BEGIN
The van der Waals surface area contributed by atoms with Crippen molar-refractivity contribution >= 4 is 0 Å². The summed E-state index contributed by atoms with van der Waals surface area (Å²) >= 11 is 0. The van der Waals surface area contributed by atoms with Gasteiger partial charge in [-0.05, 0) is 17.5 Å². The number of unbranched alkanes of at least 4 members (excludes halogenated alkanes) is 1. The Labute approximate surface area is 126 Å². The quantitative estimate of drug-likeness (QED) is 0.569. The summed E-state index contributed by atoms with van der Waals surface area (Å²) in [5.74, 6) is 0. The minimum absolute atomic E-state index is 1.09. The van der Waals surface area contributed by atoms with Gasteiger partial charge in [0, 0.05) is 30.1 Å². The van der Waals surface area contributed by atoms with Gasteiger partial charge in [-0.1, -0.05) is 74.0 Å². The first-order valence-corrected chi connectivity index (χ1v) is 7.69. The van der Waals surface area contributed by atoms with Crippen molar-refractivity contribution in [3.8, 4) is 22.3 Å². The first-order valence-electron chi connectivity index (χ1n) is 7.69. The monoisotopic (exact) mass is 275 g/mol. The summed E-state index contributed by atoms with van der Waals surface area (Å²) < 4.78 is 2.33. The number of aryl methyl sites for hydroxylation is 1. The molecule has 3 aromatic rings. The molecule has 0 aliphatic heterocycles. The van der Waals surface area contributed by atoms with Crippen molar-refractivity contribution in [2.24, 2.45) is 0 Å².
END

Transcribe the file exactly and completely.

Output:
The van der Waals surface area contributed by atoms with Crippen molar-refractivity contribution >= 4 is 0 Å². The summed E-state index contributed by atoms with van der Waals surface area (Å²) >= 11 is 0. The van der Waals surface area contributed by atoms with Gasteiger partial charge in [-0.05, 0) is 17.5 Å². The number of unbranched alkanes of at least 4 members (excludes halogenated alkanes) is 1. The Labute approximate surface area is 126 Å². The quantitative estimate of drug-likeness (QED) is 0.569. The summed E-state index contributed by atoms with van der Waals surface area (Å²) in [5.74, 6) is 0. The minimum absolute atomic E-state index is 1.09. The van der Waals surface area contributed by atoms with Gasteiger partial charge in [0, 0.05) is 30.1 Å². The van der Waals surface area contributed by atoms with Gasteiger partial charge in [-0.1, -0.05) is 74.0 Å². The first-order valence-corrected chi connectivity index (χ1v) is 7.69. The van der Waals surface area contributed by atoms with Crippen molar-refractivity contribution in [3.8, 4) is 22.3 Å². The first-order valence-electron chi connectivity index (χ1n) is 7.69. The monoisotopic (exact) mass is 275 g/mol. The summed E-state index contributed by atoms with van der Waals surface area (Å²) < 4.78 is 2.33. The number of aryl methyl sites for hydroxylation is 1. The molecule has 3 aromatic rings. The molecule has 0 aliphatic heterocycles. The van der Waals surface area contributed by atoms with Crippen molar-refractivity contribution in [2.24, 2.45) is 0 Å².